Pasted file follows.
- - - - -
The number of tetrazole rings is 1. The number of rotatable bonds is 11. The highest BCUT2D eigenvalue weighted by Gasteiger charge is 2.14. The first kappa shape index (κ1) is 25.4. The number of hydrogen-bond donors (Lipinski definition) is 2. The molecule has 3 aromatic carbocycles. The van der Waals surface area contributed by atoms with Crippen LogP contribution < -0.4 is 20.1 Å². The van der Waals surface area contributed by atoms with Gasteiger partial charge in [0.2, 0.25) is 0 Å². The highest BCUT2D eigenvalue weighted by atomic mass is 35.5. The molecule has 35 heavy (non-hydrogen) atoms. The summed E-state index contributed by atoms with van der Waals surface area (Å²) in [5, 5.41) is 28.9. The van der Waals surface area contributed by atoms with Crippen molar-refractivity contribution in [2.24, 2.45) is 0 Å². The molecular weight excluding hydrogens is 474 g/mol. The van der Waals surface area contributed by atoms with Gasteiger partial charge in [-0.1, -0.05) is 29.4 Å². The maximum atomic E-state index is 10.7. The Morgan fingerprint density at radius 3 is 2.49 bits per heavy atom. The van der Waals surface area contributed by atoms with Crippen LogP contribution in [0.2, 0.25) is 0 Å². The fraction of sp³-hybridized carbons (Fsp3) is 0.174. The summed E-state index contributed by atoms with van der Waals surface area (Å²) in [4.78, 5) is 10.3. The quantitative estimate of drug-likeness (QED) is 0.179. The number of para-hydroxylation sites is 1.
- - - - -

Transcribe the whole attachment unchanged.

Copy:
The number of tetrazole rings is 1. The number of rotatable bonds is 11. The highest BCUT2D eigenvalue weighted by Gasteiger charge is 2.14. The first kappa shape index (κ1) is 25.4. The number of hydrogen-bond donors (Lipinski definition) is 2. The molecule has 3 aromatic carbocycles. The van der Waals surface area contributed by atoms with Crippen LogP contribution < -0.4 is 20.1 Å². The van der Waals surface area contributed by atoms with Gasteiger partial charge in [0.2, 0.25) is 0 Å². The highest BCUT2D eigenvalue weighted by atomic mass is 35.5. The molecule has 35 heavy (non-hydrogen) atoms. The summed E-state index contributed by atoms with van der Waals surface area (Å²) in [5, 5.41) is 28.9. The van der Waals surface area contributed by atoms with Crippen molar-refractivity contribution in [2.24, 2.45) is 0 Å². The molecular weight excluding hydrogens is 474 g/mol. The van der Waals surface area contributed by atoms with Gasteiger partial charge in [-0.1, -0.05) is 29.4 Å². The maximum atomic E-state index is 10.7. The Morgan fingerprint density at radius 3 is 2.49 bits per heavy atom. The van der Waals surface area contributed by atoms with Crippen LogP contribution in [0.2, 0.25) is 0 Å². The fraction of sp³-hybridized carbons (Fsp3) is 0.174. The summed E-state index contributed by atoms with van der Waals surface area (Å²) in [4.78, 5) is 10.3. The quantitative estimate of drug-likeness (QED) is 0.179. The number of para-hydroxylation sites is 1.